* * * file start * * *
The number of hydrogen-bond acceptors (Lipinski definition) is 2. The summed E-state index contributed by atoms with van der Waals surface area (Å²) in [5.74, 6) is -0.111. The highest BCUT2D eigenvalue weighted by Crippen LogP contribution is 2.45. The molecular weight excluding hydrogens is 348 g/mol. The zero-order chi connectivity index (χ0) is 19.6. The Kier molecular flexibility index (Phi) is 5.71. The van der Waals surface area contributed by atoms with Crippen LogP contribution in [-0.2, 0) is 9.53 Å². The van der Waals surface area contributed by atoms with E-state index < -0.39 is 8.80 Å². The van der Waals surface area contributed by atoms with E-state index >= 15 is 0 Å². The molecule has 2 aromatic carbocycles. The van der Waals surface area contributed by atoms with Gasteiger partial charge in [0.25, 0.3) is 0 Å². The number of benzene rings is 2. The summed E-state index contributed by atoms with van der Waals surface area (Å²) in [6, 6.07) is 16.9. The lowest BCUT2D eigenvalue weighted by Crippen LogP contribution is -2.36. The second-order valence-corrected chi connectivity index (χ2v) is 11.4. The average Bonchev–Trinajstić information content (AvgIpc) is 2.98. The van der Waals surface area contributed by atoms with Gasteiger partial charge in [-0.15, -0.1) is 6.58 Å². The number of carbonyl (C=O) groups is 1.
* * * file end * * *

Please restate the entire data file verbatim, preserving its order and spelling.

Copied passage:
The number of hydrogen-bond acceptors (Lipinski definition) is 2. The summed E-state index contributed by atoms with van der Waals surface area (Å²) in [5.74, 6) is -0.111. The highest BCUT2D eigenvalue weighted by Crippen LogP contribution is 2.45. The molecular weight excluding hydrogens is 348 g/mol. The zero-order chi connectivity index (χ0) is 19.6. The Kier molecular flexibility index (Phi) is 5.71. The van der Waals surface area contributed by atoms with Crippen LogP contribution in [-0.2, 0) is 9.53 Å². The van der Waals surface area contributed by atoms with E-state index < -0.39 is 8.80 Å². The van der Waals surface area contributed by atoms with E-state index >= 15 is 0 Å². The molecule has 2 aromatic carbocycles. The van der Waals surface area contributed by atoms with Gasteiger partial charge in [0.25, 0.3) is 0 Å². The number of benzene rings is 2. The summed E-state index contributed by atoms with van der Waals surface area (Å²) in [6, 6.07) is 16.9. The lowest BCUT2D eigenvalue weighted by Crippen LogP contribution is -2.36. The second-order valence-corrected chi connectivity index (χ2v) is 11.4. The average Bonchev–Trinajstić information content (AvgIpc) is 2.98. The van der Waals surface area contributed by atoms with Gasteiger partial charge in [-0.15, -0.1) is 6.58 Å². The number of carbonyl (C=O) groups is 1.